‘AS BIKES HAVE BECOME MORE SOPHISTICATED, PROBLEMS ARE MORE PREDICTABLE’
Have you noticed there tend to be more British ‘fixes’ here than for Japanese or European bikes? ‘That’s unreliable British bikes for you,’ you may say... but maybe there’s more to it. Glenn Curtis asked why his wife’s Yamaha XV535 starts and ticks over fine but misfires up to about 45mph, pulling cleanly thereafter. New coils and leads haven’t helped. With a Triumph, I’d start looking if the slide cutaway or needle setting was wrong; parts on Amal carbs are so interchangeable that often a worn part is replaced with something that fits... but isn’t the correct part. But less is interchangeable on Japanese bikes. No, Glen’s problem was bound to be ignition and my guess was a ‘sticky’ electronic advance. I confidently rang Marcus Rex at ignition specialists Rex’s Speedshop for confirmation. “No,” said Marcus, “It won’t be that. Their only ignition issue causes the rear cylinder to cut. And coil problems would generally be worse at high revs, not better. I’d say it’s a carb fault.” It seems that as bikes have grown more sophisticated and faultfree, such problems are so predictable that someone like Marcus could almost diagnose the fault just by knowing the bike model. When it comes to British bikes, as you fix one problem they’re busy thinking up another. But now that the classic scene means modern bikes are expected to outlast their design lives, there’s more likelihood that the unpredictable will occur. At that point nobody will know what’s wrong and a new learning will begin. I wonder if Glen’s problem is due to the ethanol content of the fuel attacking rubber components in the carbs...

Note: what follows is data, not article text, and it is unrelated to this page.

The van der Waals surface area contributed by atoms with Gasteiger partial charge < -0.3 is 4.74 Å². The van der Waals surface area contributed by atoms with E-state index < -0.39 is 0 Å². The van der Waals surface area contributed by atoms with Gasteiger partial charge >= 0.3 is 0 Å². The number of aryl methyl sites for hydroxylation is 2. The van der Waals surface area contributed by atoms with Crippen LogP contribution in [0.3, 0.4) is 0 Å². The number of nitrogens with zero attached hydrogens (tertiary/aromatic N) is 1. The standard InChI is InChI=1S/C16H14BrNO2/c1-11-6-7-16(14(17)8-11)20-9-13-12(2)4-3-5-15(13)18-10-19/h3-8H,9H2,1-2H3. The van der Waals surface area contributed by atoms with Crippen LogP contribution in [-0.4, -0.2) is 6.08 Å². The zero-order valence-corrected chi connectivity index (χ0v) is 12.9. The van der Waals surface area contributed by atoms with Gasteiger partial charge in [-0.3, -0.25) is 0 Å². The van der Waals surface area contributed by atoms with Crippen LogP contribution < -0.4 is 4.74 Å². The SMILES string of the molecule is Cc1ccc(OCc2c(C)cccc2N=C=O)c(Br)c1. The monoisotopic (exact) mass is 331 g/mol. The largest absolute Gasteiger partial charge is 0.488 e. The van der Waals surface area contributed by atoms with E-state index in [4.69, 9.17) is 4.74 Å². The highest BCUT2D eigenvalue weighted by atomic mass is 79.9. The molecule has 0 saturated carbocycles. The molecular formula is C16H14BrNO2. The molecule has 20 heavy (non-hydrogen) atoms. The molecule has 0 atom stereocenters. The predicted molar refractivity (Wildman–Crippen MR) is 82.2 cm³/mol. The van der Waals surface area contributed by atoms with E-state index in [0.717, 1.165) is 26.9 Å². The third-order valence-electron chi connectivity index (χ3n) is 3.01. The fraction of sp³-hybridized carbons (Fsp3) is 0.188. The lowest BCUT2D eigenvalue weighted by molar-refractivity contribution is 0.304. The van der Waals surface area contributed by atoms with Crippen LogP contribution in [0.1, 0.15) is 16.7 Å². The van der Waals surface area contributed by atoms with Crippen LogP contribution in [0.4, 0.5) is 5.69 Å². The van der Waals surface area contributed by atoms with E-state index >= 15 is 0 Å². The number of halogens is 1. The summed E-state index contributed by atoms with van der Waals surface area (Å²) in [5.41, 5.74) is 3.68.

Oh dear, this is getting to be Rick’s monthly moan... after complaining about stainless spokes, now it’s powder coating. It’s a good, tough finish but too often it gets put in the wrong places; here on the sprocket mounting face of a rear wheel, where it makes the sprocket difficult to fit and will go on to compress in service until the sprockets bolts become loose and it all starts to chatter.
Electrical earths and threaded holes are other common victims. Before sending things for paint, check what should be masked and tell the coater what you need. It’s a lot easier than getting it off again after!
Rattly ariel Red Hunter
Martin Bailey from Durham emailed to ask about a nasty noise from the cylinder of his 1947 Ariel NH350. The bike had a top end rebuild 500 miles ago and everything seems fine apart from the noise, which Martin describes as a metallic, dry-sounding rattle that, fortunately, doesn’t seem to be getting any worse. He suspected the magneto drive chain, but the tension seems to be correct – and he doesn’t think it’s the small end bush as this was carefully reamed to require firm thumb pressure when fitting the gudgeon pin. The piston would be my prime suspect. Being essentially an aluminium bell, it makes quite a racket if it gets a chance to rattle about in the bore, and even just a partial seizure – or tightening up – can lead to enough metal erosion to give it the space. But I also think the small end sounds too tight. The pin can be a tight fit in the piston; the idea being that, from cold, the harderwearing bush takes the load of movement, giving time for oil to get around before the pin moves in the soft piston. But if it’s tight in the rod, it may have seized – and while a small end seizure can damage the piston, this may not make itself obvious to the rider. It’s also true that handreaming a small end is a difficult job to get right; it is very easy to end up with a tapered hole, meaning that the pin is only a tight fit at one end, and once the tight spot wears the pin will be loose. I think it’s worth lifting the head and barrel to see what’s happening.